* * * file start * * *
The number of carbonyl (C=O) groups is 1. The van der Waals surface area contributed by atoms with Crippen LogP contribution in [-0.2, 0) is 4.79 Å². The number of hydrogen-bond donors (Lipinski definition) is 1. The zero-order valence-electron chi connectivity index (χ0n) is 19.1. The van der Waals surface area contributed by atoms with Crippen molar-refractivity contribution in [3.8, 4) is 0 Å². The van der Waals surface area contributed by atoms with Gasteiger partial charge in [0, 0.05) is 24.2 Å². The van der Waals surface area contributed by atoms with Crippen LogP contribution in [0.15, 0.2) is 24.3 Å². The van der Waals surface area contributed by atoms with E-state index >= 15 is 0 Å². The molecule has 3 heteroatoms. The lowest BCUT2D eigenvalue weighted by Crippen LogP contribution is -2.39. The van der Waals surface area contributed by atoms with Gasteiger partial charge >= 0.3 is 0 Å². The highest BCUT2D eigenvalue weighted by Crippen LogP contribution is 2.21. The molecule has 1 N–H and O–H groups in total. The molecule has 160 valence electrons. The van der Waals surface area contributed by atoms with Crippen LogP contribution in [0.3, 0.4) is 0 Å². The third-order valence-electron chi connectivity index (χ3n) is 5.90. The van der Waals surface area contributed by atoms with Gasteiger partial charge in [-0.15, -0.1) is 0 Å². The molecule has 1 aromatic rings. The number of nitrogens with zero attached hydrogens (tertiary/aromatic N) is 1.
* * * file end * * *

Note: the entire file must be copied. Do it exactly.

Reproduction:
The number of carbonyl (C=O) groups is 1. The van der Waals surface area contributed by atoms with Crippen LogP contribution in [-0.2, 0) is 4.79 Å². The number of hydrogen-bond donors (Lipinski definition) is 1. The zero-order valence-electron chi connectivity index (χ0n) is 19.1. The van der Waals surface area contributed by atoms with Crippen molar-refractivity contribution in [3.8, 4) is 0 Å². The van der Waals surface area contributed by atoms with Gasteiger partial charge in [0, 0.05) is 24.2 Å². The van der Waals surface area contributed by atoms with Crippen LogP contribution in [0.15, 0.2) is 24.3 Å². The van der Waals surface area contributed by atoms with E-state index >= 15 is 0 Å². The molecule has 3 heteroatoms. The lowest BCUT2D eigenvalue weighted by Crippen LogP contribution is -2.39. The van der Waals surface area contributed by atoms with Gasteiger partial charge >= 0.3 is 0 Å². The highest BCUT2D eigenvalue weighted by Crippen LogP contribution is 2.21. The molecule has 1 N–H and O–H groups in total. The molecule has 160 valence electrons. The van der Waals surface area contributed by atoms with Crippen LogP contribution in [0.3, 0.4) is 0 Å². The third-order valence-electron chi connectivity index (χ3n) is 5.90. The van der Waals surface area contributed by atoms with Gasteiger partial charge in [-0.15, -0.1) is 0 Å². The molecule has 1 aromatic rings. The number of nitrogens with zero attached hydrogens (tertiary/aromatic N) is 1.